How does a human cell control formation of primary cilia at molecular level?

Primary cilium Primary cilia are antenna–like organelles present on surface of most cells. Even though they were discovered many decades ago, they were for a long time pretty much neglected and even considered vestigial. That has very much changed during last 10 years or so, when the importance of primary cilia for cell communications, correct embryo development, and tissue homeostasis in adulthood have started to be appreciated, together with revealed connections between primary cilia defects and a number of diseases called ciliopathies.

Our aim in this project to understand how a cell controls formation of primary cilia. Specifically, we are focusing on the role of a protein called Tau tubulin kinase 2 (TTBK2), which acts as a key regulatory element (“switch”) of a cell program to make a cilium. Previous work from both us and others showed that TTBK2 has to be present in a cell at the right time and at the right place - than it can trigger the program of cilium making. When it is absent the cilium cannot be made. In addition, mutations in TTBK2 gene can lead to a disease, which further underscores that fully functional TTBK2 is very important. Based on these facts the key question we are asking here is how is TTBK2 doing it? What actually makes it important? To tackle this question, we are using various approaches, including proteomics, gene editing, high resolution microscopy, and biochemistry.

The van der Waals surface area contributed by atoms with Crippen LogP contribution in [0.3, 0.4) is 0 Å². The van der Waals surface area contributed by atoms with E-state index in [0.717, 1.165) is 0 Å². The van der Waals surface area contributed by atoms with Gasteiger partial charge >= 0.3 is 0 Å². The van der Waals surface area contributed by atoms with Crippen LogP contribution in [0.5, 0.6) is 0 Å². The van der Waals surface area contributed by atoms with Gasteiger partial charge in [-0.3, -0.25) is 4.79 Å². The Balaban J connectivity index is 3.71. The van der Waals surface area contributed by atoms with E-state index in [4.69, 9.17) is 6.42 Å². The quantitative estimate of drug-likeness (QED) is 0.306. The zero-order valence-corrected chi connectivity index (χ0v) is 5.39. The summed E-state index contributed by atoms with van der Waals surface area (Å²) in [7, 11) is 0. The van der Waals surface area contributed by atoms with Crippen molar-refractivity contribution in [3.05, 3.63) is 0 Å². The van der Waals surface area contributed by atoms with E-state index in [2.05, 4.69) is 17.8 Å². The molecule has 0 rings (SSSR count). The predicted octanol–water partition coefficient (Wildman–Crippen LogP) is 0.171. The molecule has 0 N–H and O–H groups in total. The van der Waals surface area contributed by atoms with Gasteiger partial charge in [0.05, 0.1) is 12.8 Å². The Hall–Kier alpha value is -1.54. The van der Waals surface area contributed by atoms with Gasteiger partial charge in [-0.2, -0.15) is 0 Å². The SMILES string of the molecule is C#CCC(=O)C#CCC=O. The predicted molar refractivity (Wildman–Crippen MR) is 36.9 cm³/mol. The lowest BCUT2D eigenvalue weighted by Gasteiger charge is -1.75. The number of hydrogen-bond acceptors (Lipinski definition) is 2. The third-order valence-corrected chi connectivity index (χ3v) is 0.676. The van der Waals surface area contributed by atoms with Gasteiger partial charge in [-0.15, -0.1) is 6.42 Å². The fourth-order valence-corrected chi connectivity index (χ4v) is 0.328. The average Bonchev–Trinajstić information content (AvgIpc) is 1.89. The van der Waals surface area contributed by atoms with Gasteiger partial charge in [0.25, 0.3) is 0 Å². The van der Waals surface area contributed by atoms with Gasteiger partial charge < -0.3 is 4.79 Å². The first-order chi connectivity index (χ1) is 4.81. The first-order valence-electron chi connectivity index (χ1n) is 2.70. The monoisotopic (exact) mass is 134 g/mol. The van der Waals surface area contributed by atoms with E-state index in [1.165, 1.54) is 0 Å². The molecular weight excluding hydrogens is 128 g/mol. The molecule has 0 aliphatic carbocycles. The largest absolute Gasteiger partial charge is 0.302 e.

What are consequences of centriole abnormalities for stem cells and their differentiated progeny?

Cancer, primary microcephaly and primordial dwarfisms – these are examples of diseases so different and yet sharing some similarities – the common link between those are abnormalities in the number of centrioles - barrel shaped organelles important for cell division (forming the core of centrosome) and cell to cell communication (forming the base of primary cilia).

Centrioles Currently it is not clear how exactly does abnormal centriole number contribute to development of the above mentioned diseases – why in some situations centriole abnormalities seem to contribute to cancer progression (associated with increased proliferation and/or growth) and in other cases to microcephaly or even dwarfism (both associated with decreased proliferation and/or growth). Our overall aim is to develop a cell based model system that will allow us to study potentially contradictory effects and consequences of centriole abnormalities in different situations. We are currently taking advantage of human embryonic stem cells (hESCs) to achieve this goal.